Memoirs & Diaries - The Best 500 Cockney War Stories - No Use Arguing with a Mule and Other Stories
Published in London in 1921, The Best 500 Cockney War Stories comprised, in the words of its newspaper publisher (The London Evening News) "a remembering and retelling of those war days when laughter sometimes saved men's reason".
The collection of short memoirs, some 500 in total, is divided into five categories - Action, Lull, Hospital, High Seas and Here and There. This page contains five stories from Lull, led by No Use Arguing with a Mule.
Other sections within the collection can be accessed using the sidebar to the right.
No Use Arguing with a Mule
Whilst "resting" after the Jerusalem battle, my battalion was detailed for road-making.
Large stones were used for the foundation of the road and small and broken stones for the surface. Our job was to find the stones, assisted by mules.
A mule was new to Joe Smith - a great-hearted boy from Limehouse way - but he must have heard about them for he gingerly approached the one allotted to him, and as gingerly led him away into the hills.
Presently Joe was seen returning, but, to our amazement, he was struggling along with the loaded baskets slung across his own shoulders, and the mule was trailing behind. When I asked why he was carrying the load, he replied: "Well, I was loading 'im up wiv the stones, but he cut up rusty, so to save a lot of argument, I reckoned as 'ow I'd better carry the darned stones meself."
A . C. Wood, 56 Glasslyn Road, N.8
It was towards the end of '18, and we had got old Jerry well on the run. We had reached a village near Lille, which had been in German occupation, and the inhabitants were surging round us.
A corporal was having the time of his life, being kissed on both cheeks by the girls, but when it came to a bewhiskered French papa's turn the corporal hesitated.
"Nah, then, corporal," shouted one of our boys, "be sporty! Take the rough with the smooth!"
G. H. Harris (late C.S.M., 8th London Regt.), 65 Nelson Road, South Chingford, E.4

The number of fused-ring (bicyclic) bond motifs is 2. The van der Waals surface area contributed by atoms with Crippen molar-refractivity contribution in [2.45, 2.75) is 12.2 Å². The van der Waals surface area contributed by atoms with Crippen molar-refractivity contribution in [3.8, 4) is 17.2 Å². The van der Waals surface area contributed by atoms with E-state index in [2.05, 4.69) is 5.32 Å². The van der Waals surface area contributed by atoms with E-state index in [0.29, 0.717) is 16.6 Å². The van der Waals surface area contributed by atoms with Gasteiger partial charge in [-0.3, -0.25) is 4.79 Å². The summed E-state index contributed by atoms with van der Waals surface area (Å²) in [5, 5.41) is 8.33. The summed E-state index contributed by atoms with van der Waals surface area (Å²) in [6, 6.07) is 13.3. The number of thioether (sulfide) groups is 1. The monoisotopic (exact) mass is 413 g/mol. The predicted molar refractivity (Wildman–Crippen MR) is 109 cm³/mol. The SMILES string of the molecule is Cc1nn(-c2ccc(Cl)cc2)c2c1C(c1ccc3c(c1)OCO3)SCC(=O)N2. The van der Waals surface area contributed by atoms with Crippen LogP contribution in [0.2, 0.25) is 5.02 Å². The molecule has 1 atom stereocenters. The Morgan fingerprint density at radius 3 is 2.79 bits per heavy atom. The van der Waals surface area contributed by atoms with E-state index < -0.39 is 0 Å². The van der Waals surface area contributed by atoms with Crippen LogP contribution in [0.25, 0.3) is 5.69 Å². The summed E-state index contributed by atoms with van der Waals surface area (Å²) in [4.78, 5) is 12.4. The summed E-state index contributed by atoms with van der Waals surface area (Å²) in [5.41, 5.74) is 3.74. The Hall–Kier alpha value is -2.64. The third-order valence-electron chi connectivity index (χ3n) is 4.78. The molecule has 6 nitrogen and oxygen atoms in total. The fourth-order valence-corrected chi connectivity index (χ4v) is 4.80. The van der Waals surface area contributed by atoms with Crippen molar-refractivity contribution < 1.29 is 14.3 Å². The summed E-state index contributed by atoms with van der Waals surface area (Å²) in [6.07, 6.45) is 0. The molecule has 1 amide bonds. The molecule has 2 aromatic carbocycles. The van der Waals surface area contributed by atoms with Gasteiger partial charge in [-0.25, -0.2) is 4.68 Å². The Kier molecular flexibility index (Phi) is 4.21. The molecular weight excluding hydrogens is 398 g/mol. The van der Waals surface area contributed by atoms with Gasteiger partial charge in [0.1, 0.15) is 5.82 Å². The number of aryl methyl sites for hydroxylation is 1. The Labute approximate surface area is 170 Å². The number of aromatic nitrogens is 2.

We were in the Cambrai Salient, in support in the old Hindenburg Line. Close to us was a road where there were a ration dump and every other sort of dump. Everybody in the sector went through us to get rations, ammunition, stores, etc.
There was just room in the trench for two men to pass. Snow had been on the ground for weeks, and the bottom of the trench was like glass.
One night at stand-to the Drake Battalion crowded past us to get rations. On their return journey the leading man, with two sandbags of rations round his neck and a petrol can of water in each hand, fell over at every other step.
Things were further complicated by a party of R.E.'s coming down the line with much barbed wire, in which this unfortunate "Drake" entangled himself.
As he picked himself up for the umpteenth time, and without the least intention of being funny, I heard him say: "Well, if I ever catch that nipper of mine playin' soldiers, I won't 'arf knock 'is blinkin' block orf."
A. M. B. (late Artists Rifles), Savage Club, W.C.2
During the occupation of the "foreshores of Gallipoli" in 1915 the troops were suffering from shortage of water.
I and six more, including Tich, were detailed to carry petrol cans full of water up to the front line. We had rather a rough passage over very hilly ground, and more than one of us tripped over stones that were strewn across the path, causing us to say a few strong words.
By the time we reached our destination we were just about all in, and on being challenged "Halt; who goes there?" Tich answered: "Carter Paterson and Co. with 'Adam's ale,' all nice and frothy!"
D. W. Jordan (late 1/5th Essex, 54th Division), 109a Gilmore Road, Lewisham, S.E.13
"Enemy" in the Wire
I was in charge of an advanced post on the Dorian front, Salonika, 1917, which had been often raided by the Bulgars, and we were advised to be extra wary. In the event of an attack we were to fire a red flare, which was a signal for the artillery to put over a barrage.
About 2 a.m. we heard a commotion in our wire, but, receiving no answer to our challenge, I decided to await further developments. The noise was soon repeated in a way that left no doubt in my mind that we were being attacked, so I ordered the section to open fire and sent up the signal for the guns.
Imagine our surprise when, after all was quiet again, we heard the same noise in the wire. One of the sentries was a Cockney, and without a word he crawled over the parapet and disappeared in the direction of the noise.
A few minutes later came the sound of smothered laughter, and the sentry returned with a hedgehog firmly fixed in an empty bully tin. It was the cause of our alarm!
After releasing the animal from its predicament, the sentry said: "We'd better send the blighter to the Zoo, Corp, wiv a card to say 'this little pig put the wind up the troops, caused a fousand men to open fire, was bombed, machine-gunned, and shelled.' Blimey! I'd like to see the Gunner officer's face if he knew this."
D. R. Payne, M.M. (ex-Worcester Regt.), 40 High Street, Overton, Hants
'minnie' was a term used to describe the German trench mortar minnenwerfer (another such term was Moaning Minnie).
- Did you know?